Upscale casual was the sole segment to experience an overall decline in sales during the first quarter, reporting a -0.5 percent dip. On the plus side, Maggiano’s Little Italy, The Cheesecake Factory, The Yard House, and Eddie V’s all reported positive sales results, while Stoney River Steakhouse & Grill’s 6.2 percent increase stood above all its upscale casual competitors. On the other hand, Sullivan’s Steakhouse reported the most significant downturn at -10.3 percent, a further reflection of restaurant goers’ heightened appetite for innovative dining experiences over chains’ staple offerings.





Eggs dominated the industry’s attention this quarter, as prices spiked 54.2 percent through the first few months of 2018. However, this increase comes well after the 51 percent price drop in 2016, suggesting that prices are leveling, not skyrocketing. Cheese prices were also up 4.5 percent as the dairy market grapples with competition from plant-based dairy alternatives. Restaurants that heavily source fresh produce for their menus lucked out in the first quarter, as fresh vegetable prices were down 5.2 percent.

More broadly, consumers’ elevated demand for quality food is driving prices higher. Today, Americans desire fresh, healthy, and often organic products, which require more resources and capital to produce than mass-produced food.



Labor costs continue to rise as workers push for higher minimum wages in their states and national employment levels climb. Across restaurant segments, labor costs rose 0.3 percent over Q1 2017. Changes in the workforce structure are making it harder for restaurants to find and retain good talent. Fewer high schoolers are joining the service industry, instead turning to unpaid internships to kickstart their careers. As a result, employers are forced to compete by offering higher salaries and other incentives.

At the same time, new technologies are shifting the role of restaurant employees, and many are performing less repetitive tasks as machines automate the ordering process and beyond. Restaurants will likely start investing in more technology and foodservice equipment that allows staff members to use a more diverse set of skills without compromising food quality or food safety.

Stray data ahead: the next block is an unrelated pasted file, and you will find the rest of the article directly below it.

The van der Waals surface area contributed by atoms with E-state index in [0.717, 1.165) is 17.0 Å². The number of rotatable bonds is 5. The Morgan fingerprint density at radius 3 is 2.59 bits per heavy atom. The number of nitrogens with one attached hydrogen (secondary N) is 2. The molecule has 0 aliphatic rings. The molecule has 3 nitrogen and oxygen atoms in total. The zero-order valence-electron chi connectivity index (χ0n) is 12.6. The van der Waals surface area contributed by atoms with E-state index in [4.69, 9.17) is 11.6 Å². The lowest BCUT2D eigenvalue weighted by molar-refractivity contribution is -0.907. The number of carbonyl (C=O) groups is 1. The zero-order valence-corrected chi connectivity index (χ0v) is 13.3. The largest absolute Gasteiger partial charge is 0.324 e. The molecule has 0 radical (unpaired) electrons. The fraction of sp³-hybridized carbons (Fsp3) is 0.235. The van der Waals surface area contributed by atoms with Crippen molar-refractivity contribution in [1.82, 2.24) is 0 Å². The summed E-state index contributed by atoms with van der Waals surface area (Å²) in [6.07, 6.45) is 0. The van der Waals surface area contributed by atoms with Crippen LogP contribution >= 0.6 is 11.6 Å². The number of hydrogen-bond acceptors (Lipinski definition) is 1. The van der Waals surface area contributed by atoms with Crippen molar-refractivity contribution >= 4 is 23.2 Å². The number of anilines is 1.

In the months to come, restaurants will navigate persisting industry disruption caused by overall market saturation, competitive delivery services, new menu standards, and both front of house and back of house technological innovations. Businesses that can balance dine-in and delivery, the changing workforce, and listen to consumers’ desires will survive and even thrive. 

Spurred by tax reform, restaurant M&A activity sustained a steady pace this first quarter. Panera owner JAB maintained its restaurant acquisition spree, announcing plans to acquire Pret A Manger in May, following its acquisition of Panera Bread last year. Private equity’s appetite for restaurants also increased in Q1, with Bain Capital backing vegan chain restaurant By Chloe and Rhone Capital paying $560 million for Brazilian steakhouse chain Fogo de Chão Inc. Fast food chain Jack in the Box also sold the struggling Qdoba chain to private equity firm Apollo in December. Investors’ interest in the restaurant space will likely continue well into the second quarter.

The restaurant industry’s progress in Q1 underlines the importance of embracing change. Going forward, restaurant owners have substantial challenges to traverse, but those who choose to adapt to the industry’s new standards stand to reap immense rewards.